SWEDESBORO — At their meeting on Sept. 15, the Swedesboro Council approved a resolution that would transfer a liquor license from Kings Liquor, Inc. to Swedesboro Liquors, LLC.
The former owner of Kings Liquor Store, Mario Falciani, has been accused of making racial remarks and refusing to serve customers. A settlement between the borough of Swedesboro and Falciani closed Kings Liquor Store until the new ownership took over.
Falciani had previously had his liquor license suspended for 30 days in 2013 for similar offenses.
Mayor Tom Fromm saw the experience as an affair the community would like to put in the past.
In other resolutions, Council rejected a bid from Garrison Enterprises, Inc. for sanitary sewer repair at Raccoon Creek, and approved a change order that would increase a crosswalks rebid for Ocean Construction by $2,811.63.
Fromm announced that pedestrian crosswalks had been installed on the south part of town. “Downtown ones will be installed next,” Fromm related. “The crosswalks make us feel a lot safer.”
Also, Council introduced an ordinance that would designate the position of Qualified Purchasing Agent. Municipal Clerk Tanya Goodwin observed that establishing the job would increase Swedesboro’s threshold for bids and proposals. “We have to create this position to allow our new CFO to do anything,” Goodwin said.
Meanwhile, Chief Financial Officer Elizabeth Pigliacelli has been hired on an interim basis by the community due to the passing of former CFO Jeff Coles, who died in Aug. at 51. Pigliacelli is also the CFO of Pilesgrove.
In his police report, Woolwich Township Police Chief Russell Marino noted that police presence had been out and visible for the reopening of school in September. Marino expressed concern about numerous reports of large trucks traveling Franklin Street, but Fromm told him he hadn’t received any complaints in a couple of weeks.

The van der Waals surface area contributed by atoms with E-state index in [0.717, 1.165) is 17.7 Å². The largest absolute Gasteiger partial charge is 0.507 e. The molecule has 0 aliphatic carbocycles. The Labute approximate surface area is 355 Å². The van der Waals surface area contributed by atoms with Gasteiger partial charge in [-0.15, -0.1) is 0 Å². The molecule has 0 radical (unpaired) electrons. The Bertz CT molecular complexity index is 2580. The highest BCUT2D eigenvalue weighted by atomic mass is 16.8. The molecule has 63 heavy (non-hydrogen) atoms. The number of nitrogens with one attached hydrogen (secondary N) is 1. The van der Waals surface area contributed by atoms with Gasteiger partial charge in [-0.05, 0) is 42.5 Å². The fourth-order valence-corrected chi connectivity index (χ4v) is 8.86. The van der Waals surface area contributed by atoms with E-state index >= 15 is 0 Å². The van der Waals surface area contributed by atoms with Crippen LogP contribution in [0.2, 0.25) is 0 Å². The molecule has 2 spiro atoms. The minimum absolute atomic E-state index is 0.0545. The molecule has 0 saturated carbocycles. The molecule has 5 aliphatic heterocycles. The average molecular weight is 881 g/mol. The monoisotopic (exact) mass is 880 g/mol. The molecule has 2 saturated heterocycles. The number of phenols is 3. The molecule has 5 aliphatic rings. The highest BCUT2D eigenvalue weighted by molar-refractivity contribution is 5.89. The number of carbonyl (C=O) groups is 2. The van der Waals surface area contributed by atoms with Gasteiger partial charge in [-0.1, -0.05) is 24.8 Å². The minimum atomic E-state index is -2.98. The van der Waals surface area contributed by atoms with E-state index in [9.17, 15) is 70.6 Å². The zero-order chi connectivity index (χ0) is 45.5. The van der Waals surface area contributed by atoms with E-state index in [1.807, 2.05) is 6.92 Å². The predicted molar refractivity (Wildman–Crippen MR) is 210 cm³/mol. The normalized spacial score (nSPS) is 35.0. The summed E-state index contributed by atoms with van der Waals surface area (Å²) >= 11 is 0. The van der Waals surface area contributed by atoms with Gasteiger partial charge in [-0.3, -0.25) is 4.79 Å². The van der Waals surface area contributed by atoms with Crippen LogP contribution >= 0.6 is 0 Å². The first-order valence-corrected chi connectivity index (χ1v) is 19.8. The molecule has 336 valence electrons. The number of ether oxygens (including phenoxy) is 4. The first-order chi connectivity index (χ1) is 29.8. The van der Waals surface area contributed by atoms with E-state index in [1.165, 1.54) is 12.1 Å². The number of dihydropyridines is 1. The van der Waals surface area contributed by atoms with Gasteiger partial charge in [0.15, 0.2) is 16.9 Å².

At their previous meeting, Swedesboro had just approved a five year agreement to extend shared services with the Woolwich Police Department.
Elsewhere, Councilmember Joanna Gahrs commented that she had seen residents leaving larger items like mattresses and mirrors intended to be discarded partly out in the street. “It could be dangerous to the children, they might get cut,” Gahrs commented.
In Committee reports, Councilmember Sam Casella confirmed that the Historic Preservation Committee had been turned down for a grant for the second straight year. “We’ve had college students serving as interns, and for some reason the state is unhappy with that,” Casella explained. “The state also sees it as a hindrance that we don’t have a historic district.”
For her Municipal Alliance report, Councilmember Diane Hale mentioned that she would be reaching out to local schools regarding money for their upcoming programs, such as bullying.